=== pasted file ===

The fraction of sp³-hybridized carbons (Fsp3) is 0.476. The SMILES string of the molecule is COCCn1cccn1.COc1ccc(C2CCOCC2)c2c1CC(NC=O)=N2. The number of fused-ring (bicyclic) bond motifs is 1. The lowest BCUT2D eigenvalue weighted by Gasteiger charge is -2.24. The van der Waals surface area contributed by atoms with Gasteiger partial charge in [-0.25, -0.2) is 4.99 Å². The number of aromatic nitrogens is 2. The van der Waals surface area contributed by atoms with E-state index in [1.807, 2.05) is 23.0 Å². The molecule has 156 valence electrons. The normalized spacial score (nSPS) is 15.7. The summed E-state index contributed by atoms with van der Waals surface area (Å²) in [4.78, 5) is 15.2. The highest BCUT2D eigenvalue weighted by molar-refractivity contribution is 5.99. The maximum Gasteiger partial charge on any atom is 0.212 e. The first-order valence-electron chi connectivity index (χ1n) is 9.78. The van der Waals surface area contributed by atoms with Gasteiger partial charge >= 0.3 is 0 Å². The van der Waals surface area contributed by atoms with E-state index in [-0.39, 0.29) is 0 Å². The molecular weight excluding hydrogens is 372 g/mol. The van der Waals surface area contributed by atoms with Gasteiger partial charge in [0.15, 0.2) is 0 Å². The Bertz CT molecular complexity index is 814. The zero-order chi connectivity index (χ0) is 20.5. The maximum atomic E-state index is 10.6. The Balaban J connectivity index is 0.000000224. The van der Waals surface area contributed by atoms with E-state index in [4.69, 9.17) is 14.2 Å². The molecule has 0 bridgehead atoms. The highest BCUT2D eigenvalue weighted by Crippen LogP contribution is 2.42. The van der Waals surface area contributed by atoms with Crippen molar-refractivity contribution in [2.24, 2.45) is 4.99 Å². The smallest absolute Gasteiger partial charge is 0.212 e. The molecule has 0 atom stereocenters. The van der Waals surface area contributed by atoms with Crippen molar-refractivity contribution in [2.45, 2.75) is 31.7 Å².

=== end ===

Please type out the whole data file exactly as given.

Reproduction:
The fraction of sp³-hybridized carbons (Fsp3) is 0.476. The SMILES string of the molecule is COCCn1cccn1.COc1ccc(C2CCOCC2)c2c1CC(NC=O)=N2. The number of fused-ring (bicyclic) bond motifs is 1. The lowest BCUT2D eigenvalue weighted by Gasteiger charge is -2.24. The van der Waals surface area contributed by atoms with Gasteiger partial charge in [-0.25, -0.2) is 4.99 Å². The number of aromatic nitrogens is 2. The van der Waals surface area contributed by atoms with E-state index in [1.807, 2.05) is 23.0 Å². The molecule has 156 valence electrons. The normalized spacial score (nSPS) is 15.7. The summed E-state index contributed by atoms with van der Waals surface area (Å²) in [4.78, 5) is 15.2. The highest BCUT2D eigenvalue weighted by molar-refractivity contribution is 5.99. The maximum Gasteiger partial charge on any atom is 0.212 e. The first-order valence-electron chi connectivity index (χ1n) is 9.78. The van der Waals surface area contributed by atoms with Gasteiger partial charge >= 0.3 is 0 Å². The van der Waals surface area contributed by atoms with E-state index in [-0.39, 0.29) is 0 Å². The molecular weight excluding hydrogens is 372 g/mol. The van der Waals surface area contributed by atoms with Gasteiger partial charge in [0.15, 0.2) is 0 Å². The Bertz CT molecular complexity index is 814. The zero-order chi connectivity index (χ0) is 20.5. The maximum atomic E-state index is 10.6. The Balaban J connectivity index is 0.000000224. The van der Waals surface area contributed by atoms with E-state index in [4.69, 9.17) is 14.2 Å². The molecule has 0 bridgehead atoms. The highest BCUT2D eigenvalue weighted by Crippen LogP contribution is 2.42. The van der Waals surface area contributed by atoms with Crippen molar-refractivity contribution in [2.24, 2.45) is 4.99 Å². The smallest absolute Gasteiger partial charge is 0.212 e. The molecule has 0 atom stereocenters. The van der Waals surface area contributed by atoms with Crippen molar-refractivity contribution in [2.45, 2.75) is 31.7 Å².